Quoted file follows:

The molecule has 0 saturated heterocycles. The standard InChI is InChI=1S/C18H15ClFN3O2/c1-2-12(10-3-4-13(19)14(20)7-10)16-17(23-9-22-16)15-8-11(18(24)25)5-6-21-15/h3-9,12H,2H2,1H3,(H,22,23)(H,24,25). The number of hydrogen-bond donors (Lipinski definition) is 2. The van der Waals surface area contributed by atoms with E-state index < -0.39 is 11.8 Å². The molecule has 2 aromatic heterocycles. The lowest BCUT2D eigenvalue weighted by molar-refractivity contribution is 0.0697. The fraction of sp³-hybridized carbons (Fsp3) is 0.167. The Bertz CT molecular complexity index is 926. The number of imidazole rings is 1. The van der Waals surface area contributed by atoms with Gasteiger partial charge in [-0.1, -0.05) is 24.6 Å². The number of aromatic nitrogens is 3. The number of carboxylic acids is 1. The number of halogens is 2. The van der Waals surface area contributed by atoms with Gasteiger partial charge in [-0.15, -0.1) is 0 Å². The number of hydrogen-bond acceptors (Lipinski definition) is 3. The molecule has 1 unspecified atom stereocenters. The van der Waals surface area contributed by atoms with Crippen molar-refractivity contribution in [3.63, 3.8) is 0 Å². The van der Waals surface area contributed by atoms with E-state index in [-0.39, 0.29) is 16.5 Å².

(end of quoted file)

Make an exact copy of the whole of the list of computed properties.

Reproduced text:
The molecule has 0 saturated heterocycles. The standard InChI is InChI=1S/C18H15ClFN3O2/c1-2-12(10-3-4-13(19)14(20)7-10)16-17(23-9-22-16)15-8-11(18(24)25)5-6-21-15/h3-9,12H,2H2,1H3,(H,22,23)(H,24,25). The number of hydrogen-bond donors (Lipinski definition) is 2. The van der Waals surface area contributed by atoms with E-state index < -0.39 is 11.8 Å². The molecule has 2 aromatic heterocycles. The lowest BCUT2D eigenvalue weighted by molar-refractivity contribution is 0.0697. The fraction of sp³-hybridized carbons (Fsp3) is 0.167. The Bertz CT molecular complexity index is 926. The number of imidazole rings is 1. The van der Waals surface area contributed by atoms with Gasteiger partial charge in [-0.1, -0.05) is 24.6 Å². The number of aromatic nitrogens is 3. The number of carboxylic acids is 1. The number of halogens is 2. The van der Waals surface area contributed by atoms with Gasteiger partial charge in [-0.15, -0.1) is 0 Å². The number of hydrogen-bond acceptors (Lipinski definition) is 3. The molecule has 1 unspecified atom stereocenters. The van der Waals surface area contributed by atoms with Crippen molar-refractivity contribution in [3.63, 3.8) is 0 Å². The van der Waals surface area contributed by atoms with E-state index in [-0.39, 0.29) is 16.5 Å².